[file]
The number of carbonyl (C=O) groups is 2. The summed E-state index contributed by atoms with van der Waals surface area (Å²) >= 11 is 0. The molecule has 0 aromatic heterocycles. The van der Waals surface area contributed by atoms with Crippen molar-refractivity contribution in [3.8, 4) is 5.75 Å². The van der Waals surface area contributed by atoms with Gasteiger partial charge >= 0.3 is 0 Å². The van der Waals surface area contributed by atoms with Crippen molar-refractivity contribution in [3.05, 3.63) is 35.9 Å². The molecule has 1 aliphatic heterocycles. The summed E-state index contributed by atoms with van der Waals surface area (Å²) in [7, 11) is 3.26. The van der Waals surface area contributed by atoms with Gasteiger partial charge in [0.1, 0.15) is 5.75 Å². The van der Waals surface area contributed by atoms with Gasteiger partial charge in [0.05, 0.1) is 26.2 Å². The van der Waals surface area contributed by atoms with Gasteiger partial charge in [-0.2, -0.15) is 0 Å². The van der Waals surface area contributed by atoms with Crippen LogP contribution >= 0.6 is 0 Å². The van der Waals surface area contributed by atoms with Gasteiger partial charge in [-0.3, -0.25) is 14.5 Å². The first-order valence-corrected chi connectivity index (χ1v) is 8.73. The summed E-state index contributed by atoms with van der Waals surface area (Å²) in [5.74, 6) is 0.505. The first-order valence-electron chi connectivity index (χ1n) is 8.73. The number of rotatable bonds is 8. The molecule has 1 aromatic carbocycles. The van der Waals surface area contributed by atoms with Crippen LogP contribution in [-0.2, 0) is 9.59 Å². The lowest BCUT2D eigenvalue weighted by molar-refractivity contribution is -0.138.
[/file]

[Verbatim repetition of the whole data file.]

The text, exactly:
The number of carbonyl (C=O) groups is 2. The summed E-state index contributed by atoms with van der Waals surface area (Å²) >= 11 is 0. The molecule has 0 aromatic heterocycles. The van der Waals surface area contributed by atoms with Crippen molar-refractivity contribution in [3.8, 4) is 5.75 Å². The van der Waals surface area contributed by atoms with Gasteiger partial charge >= 0.3 is 0 Å². The van der Waals surface area contributed by atoms with Crippen molar-refractivity contribution in [3.05, 3.63) is 35.9 Å². The molecule has 1 aliphatic heterocycles. The summed E-state index contributed by atoms with van der Waals surface area (Å²) in [7, 11) is 3.26. The van der Waals surface area contributed by atoms with Gasteiger partial charge in [0.1, 0.15) is 5.75 Å². The van der Waals surface area contributed by atoms with Gasteiger partial charge in [0.05, 0.1) is 26.2 Å². The van der Waals surface area contributed by atoms with Gasteiger partial charge in [-0.2, -0.15) is 0 Å². The van der Waals surface area contributed by atoms with Crippen LogP contribution >= 0.6 is 0 Å². The van der Waals surface area contributed by atoms with Gasteiger partial charge in [-0.3, -0.25) is 14.5 Å². The first-order valence-corrected chi connectivity index (χ1v) is 8.73. The summed E-state index contributed by atoms with van der Waals surface area (Å²) in [5.74, 6) is 0.505. The first-order valence-electron chi connectivity index (χ1n) is 8.73. The number of rotatable bonds is 8. The molecule has 1 aromatic carbocycles. The van der Waals surface area contributed by atoms with Crippen LogP contribution in [-0.2, 0) is 9.59 Å². The lowest BCUT2D eigenvalue weighted by molar-refractivity contribution is -0.138.